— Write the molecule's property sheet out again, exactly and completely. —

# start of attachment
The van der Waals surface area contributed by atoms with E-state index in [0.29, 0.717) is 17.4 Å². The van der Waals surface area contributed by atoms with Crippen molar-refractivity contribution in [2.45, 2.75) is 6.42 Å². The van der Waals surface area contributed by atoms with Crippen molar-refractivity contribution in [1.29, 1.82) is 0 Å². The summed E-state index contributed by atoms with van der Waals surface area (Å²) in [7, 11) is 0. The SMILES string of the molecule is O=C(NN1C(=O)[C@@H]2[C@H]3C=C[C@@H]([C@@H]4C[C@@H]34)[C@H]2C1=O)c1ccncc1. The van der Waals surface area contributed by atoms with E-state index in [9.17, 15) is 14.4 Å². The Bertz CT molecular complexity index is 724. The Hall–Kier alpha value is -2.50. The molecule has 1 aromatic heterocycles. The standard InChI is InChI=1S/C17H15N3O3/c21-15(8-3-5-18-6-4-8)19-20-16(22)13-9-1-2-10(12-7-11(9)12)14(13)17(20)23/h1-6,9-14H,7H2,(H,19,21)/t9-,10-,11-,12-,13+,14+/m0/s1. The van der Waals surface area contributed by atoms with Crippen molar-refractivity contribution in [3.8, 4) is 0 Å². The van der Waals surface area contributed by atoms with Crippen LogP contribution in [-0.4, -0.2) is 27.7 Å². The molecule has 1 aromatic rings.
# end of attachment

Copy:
The van der Waals surface area contributed by atoms with E-state index in [0.29, 0.717) is 17.4 Å². The van der Waals surface area contributed by atoms with Crippen molar-refractivity contribution in [2.45, 2.75) is 6.42 Å². The van der Waals surface area contributed by atoms with Crippen molar-refractivity contribution in [1.29, 1.82) is 0 Å². The summed E-state index contributed by atoms with van der Waals surface area (Å²) in [7, 11) is 0. The SMILES string of the molecule is O=C(NN1C(=O)[C@@H]2[C@H]3C=C[C@@H]([C@@H]4C[C@@H]34)[C@H]2C1=O)c1ccncc1. The van der Waals surface area contributed by atoms with E-state index in [9.17, 15) is 14.4 Å². The Bertz CT molecular complexity index is 724. The Hall–Kier alpha value is -2.50. The molecule has 1 aromatic heterocycles. The standard InChI is InChI=1S/C17H15N3O3/c21-15(8-3-5-18-6-4-8)19-20-16(22)13-9-1-2-10(12-7-11(9)12)14(13)17(20)23/h1-6,9-14H,7H2,(H,19,21)/t9-,10-,11-,12-,13+,14+/m0/s1. The van der Waals surface area contributed by atoms with Crippen molar-refractivity contribution in [3.8, 4) is 0 Å². The van der Waals surface area contributed by atoms with Crippen LogP contribution in [-0.4, -0.2) is 27.7 Å². The molecule has 1 aromatic rings.